IDEAS home Printed from https://ideas.repec.org/
MyIDEAS: Login to save this paper or follow this series

Determinants and Consequences of Bargaining Power in Households

  • Leora Friedberg
  • Anthony Webb

A growing literature offers indirect evidence that the distribution of bargaining power within a household influences decisions made by the household. The indirect evidence links household outcomes to variables that are assumed to influence the distribution of power within the household. In this paper, we have data on whether a husband or wife in the Health and Retirement Study %u201Chas the final say%u201D when making major decisions in a household. We use this variable to analyze determinants and some consequences of bargaining power. Our analysis overcomes endogeneity problems arising in many earlier studies and constitutes a missing link confirming the importance of household bargaining models. We find that decision-making power depends on plausible individual variables and also influences important household outcomes, with the second set of results much stronger than the first set. Current and lifetime earnings have significant but moderate effects on decision-making power. On the other hand, decision-making power has important effects on financial decisions like stock market investment and total wealth accumulation and may help explain, for example, the relatively high poverty rate among widows.

If you experience problems downloading a file, check if you have the proper application to view it first. In case of further problems read the IDEAS help page. Note that these files are not on the IDEAS site. Please be patient as the files may be large.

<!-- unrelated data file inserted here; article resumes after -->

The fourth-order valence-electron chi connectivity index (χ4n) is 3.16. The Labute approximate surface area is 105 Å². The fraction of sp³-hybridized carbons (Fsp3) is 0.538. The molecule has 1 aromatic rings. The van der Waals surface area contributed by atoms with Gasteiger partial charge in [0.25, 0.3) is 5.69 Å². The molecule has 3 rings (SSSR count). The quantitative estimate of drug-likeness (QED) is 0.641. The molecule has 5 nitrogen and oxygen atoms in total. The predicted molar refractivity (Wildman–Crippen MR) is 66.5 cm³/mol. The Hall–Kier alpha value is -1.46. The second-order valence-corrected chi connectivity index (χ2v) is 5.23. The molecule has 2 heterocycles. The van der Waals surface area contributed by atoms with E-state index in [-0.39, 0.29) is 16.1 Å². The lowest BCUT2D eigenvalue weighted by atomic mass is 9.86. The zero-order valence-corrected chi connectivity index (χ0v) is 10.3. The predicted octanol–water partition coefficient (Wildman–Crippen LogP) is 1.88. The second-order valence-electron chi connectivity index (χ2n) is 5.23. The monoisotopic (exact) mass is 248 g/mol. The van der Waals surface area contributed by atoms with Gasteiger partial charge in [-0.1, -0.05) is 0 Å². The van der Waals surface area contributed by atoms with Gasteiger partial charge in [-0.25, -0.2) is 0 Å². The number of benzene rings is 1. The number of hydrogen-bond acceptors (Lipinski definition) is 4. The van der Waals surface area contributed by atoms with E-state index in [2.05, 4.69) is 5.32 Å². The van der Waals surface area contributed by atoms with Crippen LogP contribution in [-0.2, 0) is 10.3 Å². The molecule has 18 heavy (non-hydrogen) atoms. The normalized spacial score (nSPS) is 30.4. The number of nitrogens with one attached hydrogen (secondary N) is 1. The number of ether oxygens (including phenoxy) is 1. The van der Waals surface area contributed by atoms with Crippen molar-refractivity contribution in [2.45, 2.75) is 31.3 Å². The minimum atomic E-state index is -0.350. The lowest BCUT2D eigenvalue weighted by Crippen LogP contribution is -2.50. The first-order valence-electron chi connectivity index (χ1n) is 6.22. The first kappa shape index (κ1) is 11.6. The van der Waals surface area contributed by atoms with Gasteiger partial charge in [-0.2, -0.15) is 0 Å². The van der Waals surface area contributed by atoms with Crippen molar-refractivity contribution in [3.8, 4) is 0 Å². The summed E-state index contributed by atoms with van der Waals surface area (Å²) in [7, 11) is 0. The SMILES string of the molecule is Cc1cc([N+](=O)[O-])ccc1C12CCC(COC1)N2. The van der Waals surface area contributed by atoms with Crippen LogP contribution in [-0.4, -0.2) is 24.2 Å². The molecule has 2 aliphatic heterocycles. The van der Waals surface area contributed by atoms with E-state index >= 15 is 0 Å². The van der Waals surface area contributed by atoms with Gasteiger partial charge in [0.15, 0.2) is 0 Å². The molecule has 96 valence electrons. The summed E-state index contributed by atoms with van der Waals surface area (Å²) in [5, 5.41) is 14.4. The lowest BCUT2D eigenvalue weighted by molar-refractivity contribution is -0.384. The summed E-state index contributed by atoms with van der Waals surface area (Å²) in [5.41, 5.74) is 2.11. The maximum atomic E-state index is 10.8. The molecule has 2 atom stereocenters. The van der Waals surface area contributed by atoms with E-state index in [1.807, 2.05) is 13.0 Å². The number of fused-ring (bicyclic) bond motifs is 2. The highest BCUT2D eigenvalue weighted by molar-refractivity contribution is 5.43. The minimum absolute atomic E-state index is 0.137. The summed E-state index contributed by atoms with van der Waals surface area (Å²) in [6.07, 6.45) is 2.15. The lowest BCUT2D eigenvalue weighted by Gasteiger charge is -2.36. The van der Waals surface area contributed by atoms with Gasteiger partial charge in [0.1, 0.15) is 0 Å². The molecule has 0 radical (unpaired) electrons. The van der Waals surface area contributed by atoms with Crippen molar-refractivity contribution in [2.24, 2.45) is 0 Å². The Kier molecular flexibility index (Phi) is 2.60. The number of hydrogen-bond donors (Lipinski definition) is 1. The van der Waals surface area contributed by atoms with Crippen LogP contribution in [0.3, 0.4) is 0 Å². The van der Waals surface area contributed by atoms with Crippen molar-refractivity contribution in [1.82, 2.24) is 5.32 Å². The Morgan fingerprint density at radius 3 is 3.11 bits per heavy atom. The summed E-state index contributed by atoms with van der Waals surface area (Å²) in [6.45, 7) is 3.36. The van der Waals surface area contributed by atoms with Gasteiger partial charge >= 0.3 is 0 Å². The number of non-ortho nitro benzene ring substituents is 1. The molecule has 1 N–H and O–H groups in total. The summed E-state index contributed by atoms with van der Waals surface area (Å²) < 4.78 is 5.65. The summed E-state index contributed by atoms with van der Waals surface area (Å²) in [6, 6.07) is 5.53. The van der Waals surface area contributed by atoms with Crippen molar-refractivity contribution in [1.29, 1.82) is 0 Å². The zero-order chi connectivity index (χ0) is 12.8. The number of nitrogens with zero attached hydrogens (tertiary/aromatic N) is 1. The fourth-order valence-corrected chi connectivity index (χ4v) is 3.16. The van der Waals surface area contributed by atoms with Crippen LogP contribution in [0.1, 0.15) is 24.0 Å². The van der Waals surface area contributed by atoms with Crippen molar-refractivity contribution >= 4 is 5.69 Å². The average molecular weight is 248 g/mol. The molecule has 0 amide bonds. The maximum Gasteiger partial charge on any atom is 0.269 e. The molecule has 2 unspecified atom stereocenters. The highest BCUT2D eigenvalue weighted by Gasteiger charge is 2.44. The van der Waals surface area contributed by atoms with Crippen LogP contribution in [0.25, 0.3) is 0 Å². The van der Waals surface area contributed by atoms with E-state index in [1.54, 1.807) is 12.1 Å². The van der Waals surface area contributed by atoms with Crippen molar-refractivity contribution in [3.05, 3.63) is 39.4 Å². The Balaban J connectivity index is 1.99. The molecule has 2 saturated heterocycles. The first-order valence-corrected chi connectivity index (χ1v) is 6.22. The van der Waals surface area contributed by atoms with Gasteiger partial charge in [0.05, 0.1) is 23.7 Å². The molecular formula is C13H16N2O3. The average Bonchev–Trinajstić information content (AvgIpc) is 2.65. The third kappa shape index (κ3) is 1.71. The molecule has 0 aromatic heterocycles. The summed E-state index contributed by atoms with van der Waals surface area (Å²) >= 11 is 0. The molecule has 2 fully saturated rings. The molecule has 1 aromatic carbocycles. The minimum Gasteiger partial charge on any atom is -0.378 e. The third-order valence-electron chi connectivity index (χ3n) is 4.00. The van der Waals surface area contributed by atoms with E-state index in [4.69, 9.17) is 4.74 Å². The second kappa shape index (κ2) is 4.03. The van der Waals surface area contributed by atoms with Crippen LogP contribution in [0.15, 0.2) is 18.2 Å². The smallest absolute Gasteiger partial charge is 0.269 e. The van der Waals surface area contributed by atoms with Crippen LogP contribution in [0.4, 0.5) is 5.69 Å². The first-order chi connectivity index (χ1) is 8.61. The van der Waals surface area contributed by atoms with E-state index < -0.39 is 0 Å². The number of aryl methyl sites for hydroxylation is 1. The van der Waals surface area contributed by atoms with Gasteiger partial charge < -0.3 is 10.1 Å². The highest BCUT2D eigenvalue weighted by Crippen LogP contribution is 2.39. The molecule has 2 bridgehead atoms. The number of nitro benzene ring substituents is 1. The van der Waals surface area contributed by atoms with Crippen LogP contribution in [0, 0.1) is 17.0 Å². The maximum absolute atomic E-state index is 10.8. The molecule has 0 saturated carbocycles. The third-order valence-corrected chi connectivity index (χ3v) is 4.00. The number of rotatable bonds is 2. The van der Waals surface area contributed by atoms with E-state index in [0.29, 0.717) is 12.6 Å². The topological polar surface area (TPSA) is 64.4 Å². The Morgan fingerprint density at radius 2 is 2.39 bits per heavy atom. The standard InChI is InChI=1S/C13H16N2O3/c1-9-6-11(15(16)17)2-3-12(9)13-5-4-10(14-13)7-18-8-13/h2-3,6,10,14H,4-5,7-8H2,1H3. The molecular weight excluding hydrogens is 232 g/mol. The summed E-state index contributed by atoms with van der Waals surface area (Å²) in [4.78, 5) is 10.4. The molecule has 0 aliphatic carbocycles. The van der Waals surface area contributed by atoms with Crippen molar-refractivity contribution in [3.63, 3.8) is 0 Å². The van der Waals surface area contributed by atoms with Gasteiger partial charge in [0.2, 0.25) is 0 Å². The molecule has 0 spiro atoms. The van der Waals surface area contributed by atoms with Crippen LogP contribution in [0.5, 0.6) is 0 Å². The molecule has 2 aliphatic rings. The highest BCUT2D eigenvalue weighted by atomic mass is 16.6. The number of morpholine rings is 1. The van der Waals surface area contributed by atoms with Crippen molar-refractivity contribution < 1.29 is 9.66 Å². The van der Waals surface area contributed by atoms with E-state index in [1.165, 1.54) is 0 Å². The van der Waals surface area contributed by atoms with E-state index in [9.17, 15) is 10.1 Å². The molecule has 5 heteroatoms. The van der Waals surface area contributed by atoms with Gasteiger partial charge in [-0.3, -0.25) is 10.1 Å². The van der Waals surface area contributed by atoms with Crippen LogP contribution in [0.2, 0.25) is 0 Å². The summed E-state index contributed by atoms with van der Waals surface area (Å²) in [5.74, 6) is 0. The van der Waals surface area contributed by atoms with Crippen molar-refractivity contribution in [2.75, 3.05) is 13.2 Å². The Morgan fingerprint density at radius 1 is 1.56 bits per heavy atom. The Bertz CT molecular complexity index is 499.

File URL: http://www.nber.org/papers/w12367.pdf
Download Restriction: no

Paper provided by National Bureau of Economic Research, Inc in its series NBER Working Papers with number 12367.

as
in new window

Length:
Date of creation: Jul 2006
Date of revision:
Handle: RePEc:nbr:nberwo:12367
Note: AG
Contact details of provider: Postal: National Bureau of Economic Research, 1050 Massachusetts Avenue Cambridge, MA 02138, U.S.A.
Phone: 617-868-3900
Web page: http://www.nber.org
Email:


More information through EDIRC

References listed on IDEAS
Please report citation or reference errors to , or , if you are the registered author of the cited work, log in to your RePEc Author Service profile, click on "citations" and make appropriate adjustments.:

as in new window
  1. Pierre-Olivier Gourinchas & Jonathan A. Parker, 1999. "Consumption Over the Life Cycle," NBER Working Papers 7271, National Bureau of Economic Research, Inc.
  2. Tansel Yilmazer & Angela Lyons, 2010. "Marriage and the Allocation of Assets in Women’s Defined Contribution Plans," Journal of Family and Economic Issues, Springer, vol. 31(2), pages 121-137, June.
  3. Duncan Thomas, 1994. "Like Father, like Son; Like Mother, like Daughter: Parental Resources and Child Height," Journal of Human Resources, University of Wisconsin Press, vol. 29(4), pages 950-988.